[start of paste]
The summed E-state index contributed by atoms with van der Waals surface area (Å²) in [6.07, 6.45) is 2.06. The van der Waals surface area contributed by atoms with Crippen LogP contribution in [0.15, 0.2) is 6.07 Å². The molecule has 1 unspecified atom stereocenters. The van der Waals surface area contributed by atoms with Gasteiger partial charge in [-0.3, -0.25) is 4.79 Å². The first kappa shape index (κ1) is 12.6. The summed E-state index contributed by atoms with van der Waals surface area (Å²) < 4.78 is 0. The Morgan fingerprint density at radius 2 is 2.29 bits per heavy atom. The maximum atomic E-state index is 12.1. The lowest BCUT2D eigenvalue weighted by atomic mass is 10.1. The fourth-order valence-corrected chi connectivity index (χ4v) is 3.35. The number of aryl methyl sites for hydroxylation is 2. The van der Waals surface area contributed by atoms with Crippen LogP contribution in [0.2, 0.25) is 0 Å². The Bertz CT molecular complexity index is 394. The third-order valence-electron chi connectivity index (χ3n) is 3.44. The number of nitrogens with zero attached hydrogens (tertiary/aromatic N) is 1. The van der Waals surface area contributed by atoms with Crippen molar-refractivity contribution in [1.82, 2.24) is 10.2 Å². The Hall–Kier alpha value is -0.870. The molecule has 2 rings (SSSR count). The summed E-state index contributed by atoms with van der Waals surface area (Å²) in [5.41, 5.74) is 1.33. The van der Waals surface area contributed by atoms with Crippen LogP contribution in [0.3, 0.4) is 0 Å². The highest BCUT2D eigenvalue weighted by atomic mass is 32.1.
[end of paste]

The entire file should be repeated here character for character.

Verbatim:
The summed E-state index contributed by atoms with van der Waals surface area (Å²) in [6.07, 6.45) is 2.06. The van der Waals surface area contributed by atoms with Crippen LogP contribution in [0.15, 0.2) is 6.07 Å². The molecule has 1 unspecified atom stereocenters. The van der Waals surface area contributed by atoms with Gasteiger partial charge in [-0.3, -0.25) is 4.79 Å². The first kappa shape index (κ1) is 12.6. The summed E-state index contributed by atoms with van der Waals surface area (Å²) < 4.78 is 0. The Morgan fingerprint density at radius 2 is 2.29 bits per heavy atom. The maximum atomic E-state index is 12.1. The lowest BCUT2D eigenvalue weighted by atomic mass is 10.1. The fourth-order valence-corrected chi connectivity index (χ4v) is 3.35. The number of aryl methyl sites for hydroxylation is 2. The van der Waals surface area contributed by atoms with Crippen LogP contribution in [0.2, 0.25) is 0 Å². The Bertz CT molecular complexity index is 394. The third-order valence-electron chi connectivity index (χ3n) is 3.44. The number of nitrogens with zero attached hydrogens (tertiary/aromatic N) is 1. The van der Waals surface area contributed by atoms with Crippen molar-refractivity contribution in [1.82, 2.24) is 10.2 Å². The Hall–Kier alpha value is -0.870. The molecule has 2 rings (SSSR count). The summed E-state index contributed by atoms with van der Waals surface area (Å²) in [5.41, 5.74) is 1.33. The van der Waals surface area contributed by atoms with Crippen LogP contribution in [0.3, 0.4) is 0 Å². The highest BCUT2D eigenvalue weighted by atomic mass is 32.1.